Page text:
Lawyers provide advice, write documents and conduct negotiations on legal matters, and may represent clients in court and tribunal proceedings. They are described as solicitors or barristers, depending on the work they do.

Duties & Tasks

Lawyers may perform the following tasks:

  • interview clients to determine the nature of problems, and recommend and undertake appropriate legal action
  • prepare cases for court by conducting investigations, undertaking research, arranging witness preparation and attendance, and giving notice of court actions
  • represent clients in court
  • manage conveyancing and other property matters by preparing contracts of sale, mortgage documents, lease documents and other documents relating to the transfer of land and buildings
  • prepare and critically review contracts between parties
  • prepare wills
  • provide advice on family law, company law, partnerships, commercial law and trusts
  • act as trustee or guardian
  • act as executor of clients' wills



A barrister provides legal advice and drafts documents in complex matters. They conduct negotiations and appear in courts and tribunal hearings on behalf of clients. Generally, the barrister is briefed by a solicitor, who instructs the barrister on behalf of a company or private person when a case requires specialist expertise or advocacy skills. A barrister may also undertake research and consult with clients and witnesses. Barristers wear wigs and gowns in some courts, while solicitors do not. It is common to practise as a solicitor for a few years before becoming a barrister.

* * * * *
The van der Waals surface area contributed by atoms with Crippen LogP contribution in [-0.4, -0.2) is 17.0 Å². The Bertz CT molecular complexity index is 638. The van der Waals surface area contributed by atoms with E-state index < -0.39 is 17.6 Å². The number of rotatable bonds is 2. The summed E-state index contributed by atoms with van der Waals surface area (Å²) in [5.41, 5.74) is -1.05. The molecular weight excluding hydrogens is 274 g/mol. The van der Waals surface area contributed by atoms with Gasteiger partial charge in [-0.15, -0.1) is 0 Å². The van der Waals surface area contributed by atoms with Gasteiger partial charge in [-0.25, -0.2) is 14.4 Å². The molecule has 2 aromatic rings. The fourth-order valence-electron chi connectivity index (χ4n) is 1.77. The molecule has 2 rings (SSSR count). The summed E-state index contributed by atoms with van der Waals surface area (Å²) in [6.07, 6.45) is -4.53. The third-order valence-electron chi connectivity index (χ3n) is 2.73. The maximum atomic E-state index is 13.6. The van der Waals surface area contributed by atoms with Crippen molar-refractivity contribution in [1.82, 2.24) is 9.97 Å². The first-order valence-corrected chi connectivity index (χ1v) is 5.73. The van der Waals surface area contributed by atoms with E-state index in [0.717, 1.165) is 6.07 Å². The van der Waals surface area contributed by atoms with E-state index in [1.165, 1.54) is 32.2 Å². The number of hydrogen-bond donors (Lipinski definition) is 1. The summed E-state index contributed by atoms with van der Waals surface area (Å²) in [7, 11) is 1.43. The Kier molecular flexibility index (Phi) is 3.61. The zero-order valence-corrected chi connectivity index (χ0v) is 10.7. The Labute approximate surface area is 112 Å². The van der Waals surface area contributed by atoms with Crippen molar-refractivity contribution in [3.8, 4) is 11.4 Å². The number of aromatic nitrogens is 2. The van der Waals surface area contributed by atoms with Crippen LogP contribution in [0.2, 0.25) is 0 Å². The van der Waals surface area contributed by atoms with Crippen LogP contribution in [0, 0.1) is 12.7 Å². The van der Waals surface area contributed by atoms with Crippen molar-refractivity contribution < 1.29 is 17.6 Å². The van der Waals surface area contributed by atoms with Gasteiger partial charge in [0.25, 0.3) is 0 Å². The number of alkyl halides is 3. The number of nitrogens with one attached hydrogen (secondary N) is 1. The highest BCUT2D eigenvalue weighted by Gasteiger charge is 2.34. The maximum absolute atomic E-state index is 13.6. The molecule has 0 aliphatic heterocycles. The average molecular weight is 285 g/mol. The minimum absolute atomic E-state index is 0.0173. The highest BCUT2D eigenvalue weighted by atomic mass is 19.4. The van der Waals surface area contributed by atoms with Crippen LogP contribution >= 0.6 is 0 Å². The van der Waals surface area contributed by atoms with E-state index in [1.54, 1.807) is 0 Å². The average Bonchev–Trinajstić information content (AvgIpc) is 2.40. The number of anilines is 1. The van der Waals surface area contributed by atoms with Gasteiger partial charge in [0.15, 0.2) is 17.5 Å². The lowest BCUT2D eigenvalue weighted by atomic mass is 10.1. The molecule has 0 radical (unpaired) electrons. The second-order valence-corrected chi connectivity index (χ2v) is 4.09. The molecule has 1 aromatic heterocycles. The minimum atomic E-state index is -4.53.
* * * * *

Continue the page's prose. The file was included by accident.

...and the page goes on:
A judge presides over civil and criminal proceedings in courts of law, making sure that trials are run fairly, according to the rules of law and evidence.


A magistrate hears criminal matters to determine whether defendants will be committed for trial, and judges criminal offences without a jury.


A solicitor may specialise in areas such as property, probate, workers' compensation, family law, personal injuries litigation, commercial law or criminal law.

Working Conditions

The distinction between solicitors and barristers varies from state to state. In NSW, Victoria and Queensland, lawyers practise as either a solicitor or a barrister. In the ACT, the NT, SA, Tasmania and WA, the work of barristers and solicitors is usually combined, with many lawyers describing themselves as a 'barrister and solicitor'.

Personal Requirements

  • good oral and written communication skills
  • able to understand, analyse and use facts quickly and logically
  • able to work under pressure and deal with a variety of people
  • integrity and good character.

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